Posted in | News | Pollution

“Message in a Bottle” Tags Show How Far and Fast Plastic Pollution can Move

As shown by electronic tags released in the Ganges river, plastic pollution can travel thousands of kilometers in a matter of months.

Emily Duncan releases a bottle. Image Credit: Sara Hylton NGS.

GPS and satellite tags were added to plastic bottles and they were released in the Ganges and the Bay of Bengal. The utmost distance tracked was 2,845 km (1,768 miles) in 94 days.

Performed by scientists from the University of Exeter and the Zoological Society of London (ZSL), the study was part of the National Geographic Society’s “Sea to Source: Ganges” expedition.

Our ‘message in a bottle’ tags show how far and how fast plastic pollution can move. It demonstrates that this is a truly global issue, as a piece of plastic dropped in a river or ocean could soon wash up on the other side of the world.

Dr Emily Duncan, Study Lead Author, Centre for Ecology and Conservation, University of Exeter

In the Ganges, the bottles usually moved in stages, getting stuck at times on their way downstream. By contrast, at sea the bottles covered much greater distances, following coastal currents initially but further dispersing more extensively.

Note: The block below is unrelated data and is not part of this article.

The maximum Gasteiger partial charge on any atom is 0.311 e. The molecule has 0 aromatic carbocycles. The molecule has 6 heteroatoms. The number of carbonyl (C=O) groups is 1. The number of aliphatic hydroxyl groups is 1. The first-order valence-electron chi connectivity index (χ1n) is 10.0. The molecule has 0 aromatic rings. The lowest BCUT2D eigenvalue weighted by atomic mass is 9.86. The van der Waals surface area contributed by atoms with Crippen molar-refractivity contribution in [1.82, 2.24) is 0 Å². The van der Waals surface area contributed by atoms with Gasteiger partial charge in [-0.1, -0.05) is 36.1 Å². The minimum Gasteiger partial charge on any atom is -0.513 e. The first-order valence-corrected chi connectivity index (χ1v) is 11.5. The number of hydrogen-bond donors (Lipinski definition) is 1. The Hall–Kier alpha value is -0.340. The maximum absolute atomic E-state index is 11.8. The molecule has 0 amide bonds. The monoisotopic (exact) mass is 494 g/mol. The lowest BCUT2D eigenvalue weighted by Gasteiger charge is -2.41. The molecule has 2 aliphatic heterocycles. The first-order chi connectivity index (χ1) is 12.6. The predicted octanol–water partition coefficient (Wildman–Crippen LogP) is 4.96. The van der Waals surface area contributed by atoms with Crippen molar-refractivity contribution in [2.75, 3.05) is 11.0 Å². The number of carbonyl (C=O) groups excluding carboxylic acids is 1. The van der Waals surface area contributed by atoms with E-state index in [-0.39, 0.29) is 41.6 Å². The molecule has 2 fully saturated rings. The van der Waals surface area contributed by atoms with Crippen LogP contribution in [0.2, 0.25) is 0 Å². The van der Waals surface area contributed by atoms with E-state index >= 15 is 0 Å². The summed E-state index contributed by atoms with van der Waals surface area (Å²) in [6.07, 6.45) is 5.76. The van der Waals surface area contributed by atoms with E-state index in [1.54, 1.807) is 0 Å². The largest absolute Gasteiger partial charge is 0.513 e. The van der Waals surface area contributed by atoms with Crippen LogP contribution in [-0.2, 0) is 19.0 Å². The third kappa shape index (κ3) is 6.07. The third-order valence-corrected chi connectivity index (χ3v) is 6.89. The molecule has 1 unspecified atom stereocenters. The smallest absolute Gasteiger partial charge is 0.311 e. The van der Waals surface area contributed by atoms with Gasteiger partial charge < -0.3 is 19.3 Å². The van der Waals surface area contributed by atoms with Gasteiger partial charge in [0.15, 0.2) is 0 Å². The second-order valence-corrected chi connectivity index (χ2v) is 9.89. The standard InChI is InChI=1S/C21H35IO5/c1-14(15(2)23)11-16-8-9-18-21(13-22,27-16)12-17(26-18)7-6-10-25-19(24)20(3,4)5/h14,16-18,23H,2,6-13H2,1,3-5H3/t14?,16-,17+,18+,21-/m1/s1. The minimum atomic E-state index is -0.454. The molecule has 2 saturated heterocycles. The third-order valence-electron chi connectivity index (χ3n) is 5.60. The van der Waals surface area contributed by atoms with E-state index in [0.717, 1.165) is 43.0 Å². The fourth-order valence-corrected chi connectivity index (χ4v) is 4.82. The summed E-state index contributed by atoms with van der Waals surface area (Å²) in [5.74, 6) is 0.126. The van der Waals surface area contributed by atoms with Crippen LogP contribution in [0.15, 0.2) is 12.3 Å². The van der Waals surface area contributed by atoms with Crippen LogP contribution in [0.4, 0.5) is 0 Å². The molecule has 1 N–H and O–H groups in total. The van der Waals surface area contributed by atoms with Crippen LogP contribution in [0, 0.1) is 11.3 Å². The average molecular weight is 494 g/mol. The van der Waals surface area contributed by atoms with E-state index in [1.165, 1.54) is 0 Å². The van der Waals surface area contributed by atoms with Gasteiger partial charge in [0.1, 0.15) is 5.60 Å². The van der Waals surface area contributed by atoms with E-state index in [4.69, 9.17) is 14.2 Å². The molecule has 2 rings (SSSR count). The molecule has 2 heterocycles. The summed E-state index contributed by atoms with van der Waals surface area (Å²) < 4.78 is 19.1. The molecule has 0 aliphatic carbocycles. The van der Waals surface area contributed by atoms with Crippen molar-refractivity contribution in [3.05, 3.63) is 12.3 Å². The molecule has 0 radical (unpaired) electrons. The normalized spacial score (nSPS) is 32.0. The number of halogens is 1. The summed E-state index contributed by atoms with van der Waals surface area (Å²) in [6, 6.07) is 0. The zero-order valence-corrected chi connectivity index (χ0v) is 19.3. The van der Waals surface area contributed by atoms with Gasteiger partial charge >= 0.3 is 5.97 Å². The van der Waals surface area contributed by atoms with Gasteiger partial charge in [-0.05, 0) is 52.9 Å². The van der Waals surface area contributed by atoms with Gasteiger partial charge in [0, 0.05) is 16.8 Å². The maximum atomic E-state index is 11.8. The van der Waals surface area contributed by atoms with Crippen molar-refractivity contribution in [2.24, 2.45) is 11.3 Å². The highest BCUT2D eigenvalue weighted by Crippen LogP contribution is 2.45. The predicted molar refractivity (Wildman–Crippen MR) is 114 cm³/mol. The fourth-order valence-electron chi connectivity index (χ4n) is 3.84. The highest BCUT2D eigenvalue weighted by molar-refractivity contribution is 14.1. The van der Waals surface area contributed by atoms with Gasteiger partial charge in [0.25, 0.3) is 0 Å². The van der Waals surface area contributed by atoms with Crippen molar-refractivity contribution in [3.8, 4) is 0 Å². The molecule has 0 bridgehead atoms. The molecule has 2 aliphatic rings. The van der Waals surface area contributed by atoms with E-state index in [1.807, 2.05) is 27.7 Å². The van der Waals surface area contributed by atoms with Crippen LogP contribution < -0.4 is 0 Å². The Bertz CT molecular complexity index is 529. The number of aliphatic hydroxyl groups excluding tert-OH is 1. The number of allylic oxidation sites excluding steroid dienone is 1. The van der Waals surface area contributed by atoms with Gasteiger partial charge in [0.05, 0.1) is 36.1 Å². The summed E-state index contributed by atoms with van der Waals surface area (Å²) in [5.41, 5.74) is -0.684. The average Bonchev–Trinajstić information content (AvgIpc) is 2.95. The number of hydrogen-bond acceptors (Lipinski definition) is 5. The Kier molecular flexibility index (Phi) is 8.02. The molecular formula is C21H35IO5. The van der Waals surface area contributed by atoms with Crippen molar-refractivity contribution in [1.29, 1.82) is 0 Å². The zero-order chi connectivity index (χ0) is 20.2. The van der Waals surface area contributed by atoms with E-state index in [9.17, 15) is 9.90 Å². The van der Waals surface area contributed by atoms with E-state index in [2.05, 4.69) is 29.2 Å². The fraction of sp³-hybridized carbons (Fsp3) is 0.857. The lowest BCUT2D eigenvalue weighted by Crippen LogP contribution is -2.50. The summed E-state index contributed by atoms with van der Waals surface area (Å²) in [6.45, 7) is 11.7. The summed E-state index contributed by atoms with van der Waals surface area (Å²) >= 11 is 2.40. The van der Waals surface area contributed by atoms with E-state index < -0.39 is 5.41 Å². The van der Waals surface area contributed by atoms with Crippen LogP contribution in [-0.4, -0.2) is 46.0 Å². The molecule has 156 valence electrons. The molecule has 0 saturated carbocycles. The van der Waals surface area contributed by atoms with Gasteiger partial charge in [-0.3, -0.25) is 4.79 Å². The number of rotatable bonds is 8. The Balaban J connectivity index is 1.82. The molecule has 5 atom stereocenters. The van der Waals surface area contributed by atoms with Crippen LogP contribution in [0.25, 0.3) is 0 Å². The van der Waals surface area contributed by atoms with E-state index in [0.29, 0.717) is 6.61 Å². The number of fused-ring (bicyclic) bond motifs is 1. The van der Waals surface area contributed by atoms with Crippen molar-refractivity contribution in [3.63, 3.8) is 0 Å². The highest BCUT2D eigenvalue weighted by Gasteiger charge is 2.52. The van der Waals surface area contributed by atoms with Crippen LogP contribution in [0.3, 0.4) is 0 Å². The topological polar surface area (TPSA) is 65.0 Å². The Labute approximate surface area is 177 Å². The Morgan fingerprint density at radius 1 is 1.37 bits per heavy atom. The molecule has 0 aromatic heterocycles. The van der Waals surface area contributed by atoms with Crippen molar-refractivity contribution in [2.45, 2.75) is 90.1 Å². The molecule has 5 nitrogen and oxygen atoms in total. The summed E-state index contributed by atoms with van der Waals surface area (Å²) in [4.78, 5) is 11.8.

In total, 25 bottles of 500-mL volume were used for the study, with shape, size, and buoyancy chosen to simulate the movement of any plastic bottle.

The hardware inside each plastic bottle is entirely open source, ensuring that researchers can replicate, modify or enhance the solution we presented to track other plastics or environmental waste.

Alasdair Davies, Conservation Technology Organization Arribada and Zoological Society of London

“Embedding electronics inside plastic bottles also presented a unique opportunity to use both cellular and satellite transmitters, ensuring we could track the movement of each bottle through urban waterways where mobile phone networks were available, switching to satellite connectivity once the bottles reached the open ocean,” added Davies.

The scientists believe that bottle tags could be a “powerful tool” to educate, increase awareness, and promote behavior change.

This could be used to teach about plastic pollution in schools, with children able to see where their bottle goes. Data from these tags could feed into global models to give us a clearer picture of how plastic moves across the ocean and where it ends up.

Dr Emily Duncan, Study Lead Author, Centre for Ecology and Conservation, University of Exeter

The team included researchers from the universities of Plymouth (UK), Dhaka (Bangladesh), and Georgia (USA), as well as technology consultancy Icoteq Ltd.

Journal Reference

Duncan, E. M., et al. (2020) Message in a bottle: Open source technology to track the movement of plastic pollution. PLOS ONE.


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